Finding a balance of career satisfaction and financial security may be tricky. By asking yourself a few key questions, though — and doing a little soul-searching — you might just discover your own “dream job.”

10 Responses to “Balancing Career Satisfaction With Financial Security”

  1. livelovelaugh

    Life put me into a situation that it’s like I had to jump the cliff. What I had is the faith that I will have wings after I jump. Back in my college year, I took a Basic computer language class. It was a disaster. I absolutely had no idea after the semester. What the whole experience left me is the fear and defeated feeling. Glad it was not my major anyway and I don’t have to touch this field anymore in my life…I thought. I came to this country because of the burning desire of life, liberty and the pursuit of Happiness. Back in mid 1990’s, software engineering job will almost guarantee a good paid job and the opportunity to stay in this great country. It’s a very hard decision. I enrolled in software programming graduate program. At the time, the fear is like jumping the cliff. To my surprise, I started to like it one year into the study. To this day, it’s the best investment I made. $24,000 tuition for two years, I made close to 2M in 19 years career. It is still going strong. I am a believer of a second chance.

  2. Anonymous

    @smartcredit:

    A) My job (based on a government contract) will end sometime between March – June of 2011. Continued employment with the company after the end of the contract is not guaranteed, i.e. there is not a new contract waiting to replace the ending contract.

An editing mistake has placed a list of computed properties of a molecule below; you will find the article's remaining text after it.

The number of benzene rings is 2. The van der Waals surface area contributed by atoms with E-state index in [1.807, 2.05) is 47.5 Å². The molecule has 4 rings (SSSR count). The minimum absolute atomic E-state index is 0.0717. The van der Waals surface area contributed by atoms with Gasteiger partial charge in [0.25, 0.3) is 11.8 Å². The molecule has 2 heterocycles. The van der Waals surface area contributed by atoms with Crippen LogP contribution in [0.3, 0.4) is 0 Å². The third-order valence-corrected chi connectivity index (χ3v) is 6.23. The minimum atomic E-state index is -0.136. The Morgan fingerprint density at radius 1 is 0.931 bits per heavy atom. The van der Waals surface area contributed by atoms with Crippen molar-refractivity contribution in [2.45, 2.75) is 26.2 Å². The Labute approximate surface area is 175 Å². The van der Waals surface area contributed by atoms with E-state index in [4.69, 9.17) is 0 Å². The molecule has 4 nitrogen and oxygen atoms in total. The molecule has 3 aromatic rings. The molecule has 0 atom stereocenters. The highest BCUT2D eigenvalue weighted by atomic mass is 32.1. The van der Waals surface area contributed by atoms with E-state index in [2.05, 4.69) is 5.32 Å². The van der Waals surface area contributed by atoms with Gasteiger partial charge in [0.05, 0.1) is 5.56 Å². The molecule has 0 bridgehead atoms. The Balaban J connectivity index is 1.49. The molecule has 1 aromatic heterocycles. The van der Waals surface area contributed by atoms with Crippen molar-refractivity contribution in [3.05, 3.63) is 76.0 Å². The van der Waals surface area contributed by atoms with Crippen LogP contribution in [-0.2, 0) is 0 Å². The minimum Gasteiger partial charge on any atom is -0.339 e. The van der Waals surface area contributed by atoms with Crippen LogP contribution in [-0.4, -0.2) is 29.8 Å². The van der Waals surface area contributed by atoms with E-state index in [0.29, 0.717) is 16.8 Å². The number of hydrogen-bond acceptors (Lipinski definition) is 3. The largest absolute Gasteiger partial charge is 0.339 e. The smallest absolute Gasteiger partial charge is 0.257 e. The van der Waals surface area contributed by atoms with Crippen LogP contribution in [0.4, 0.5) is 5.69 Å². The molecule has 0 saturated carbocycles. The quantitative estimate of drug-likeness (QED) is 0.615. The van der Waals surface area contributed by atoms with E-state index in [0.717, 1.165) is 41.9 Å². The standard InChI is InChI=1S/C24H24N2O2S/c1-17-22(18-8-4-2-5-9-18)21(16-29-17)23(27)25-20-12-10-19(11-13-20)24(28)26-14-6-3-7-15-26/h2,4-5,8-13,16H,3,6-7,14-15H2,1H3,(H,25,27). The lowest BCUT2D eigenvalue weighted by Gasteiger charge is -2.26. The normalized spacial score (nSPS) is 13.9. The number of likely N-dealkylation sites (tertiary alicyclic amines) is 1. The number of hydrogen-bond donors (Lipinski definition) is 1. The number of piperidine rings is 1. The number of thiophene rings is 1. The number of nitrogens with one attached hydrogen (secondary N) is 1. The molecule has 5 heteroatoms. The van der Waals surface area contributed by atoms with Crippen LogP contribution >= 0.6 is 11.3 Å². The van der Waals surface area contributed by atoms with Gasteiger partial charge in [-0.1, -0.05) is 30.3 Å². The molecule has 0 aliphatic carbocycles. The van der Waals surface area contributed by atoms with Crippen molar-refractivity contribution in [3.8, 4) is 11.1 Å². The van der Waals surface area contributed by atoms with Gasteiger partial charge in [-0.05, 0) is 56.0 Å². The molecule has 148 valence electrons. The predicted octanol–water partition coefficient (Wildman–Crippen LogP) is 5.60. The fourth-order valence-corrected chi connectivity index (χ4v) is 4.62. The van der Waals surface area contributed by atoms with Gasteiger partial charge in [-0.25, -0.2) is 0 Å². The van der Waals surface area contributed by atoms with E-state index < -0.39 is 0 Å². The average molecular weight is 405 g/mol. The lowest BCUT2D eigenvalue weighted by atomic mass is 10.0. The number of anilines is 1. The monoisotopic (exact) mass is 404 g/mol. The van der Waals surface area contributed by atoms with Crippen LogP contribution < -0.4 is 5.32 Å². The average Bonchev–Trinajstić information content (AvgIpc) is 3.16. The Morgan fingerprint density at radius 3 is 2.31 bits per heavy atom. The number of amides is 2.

B) My wife’s job is higher paying than mine.

    C) The city my wife lives in is significantly closer to both our families (where we are able to drive in one day to see them, as opposed to flying from my city).

  3. Anonymous

    I have a job that I love now. The money is not great, however, I have found that it is more consistant. I do not call in sick as often. Vacations are not as nesessary, I want to be here. I simply needed to modify my budget to match.
    I would agree with Brian that compensation is included in the opportunities circle. I think I would also argue that opportunity without passion is a recipe for disaster. How long can one survive and do well in a job they hate?

  4. Anonymous

    I’d argue that compensation is included in the opportunities circle. Is it really a good opportunity if you can’t support yourself financially?

  5. Anonymous

    I heard a saying once that the perfect job is one that you enjoy so much, you would do it for free. But you are so good at it that people don’t mind paying you. I actually had that job for a while.

  6. Anonymous

    The way I see it, Opportunities in the above diagram should also include compensation, otherwise it isn’t a great opportunity. Just depends on how you want to look at it.

    It’s like the old phrase, “I get to work on my hobby AND get paid for it!”

  7. Anonymous

    This is exactly the situation I face. I already hold a position I enjoy and went to school for (so I am “skilled”). By the diagram, I am in the red.

    However, the diagram does not account for the fact that my job is 1000 miles away from where my wife lives and works, and has a higher compensation than a job in my wife’s city.

    Every day, I’m facing the dilemma – do I continue working at this great, compensated job, at the price of not living/seeing my wife? How would one diagram that?

  8. Anonymous

    I have seen this graph before and it does paint an ideal picture of where you need to be. However, I get the feeling that many people are not there for one reason or the other. At present many people maybe afraid to search for new jobs based on the economic conditions. Also, some people stay at jobs because of benefits, even though the job may not be perfect.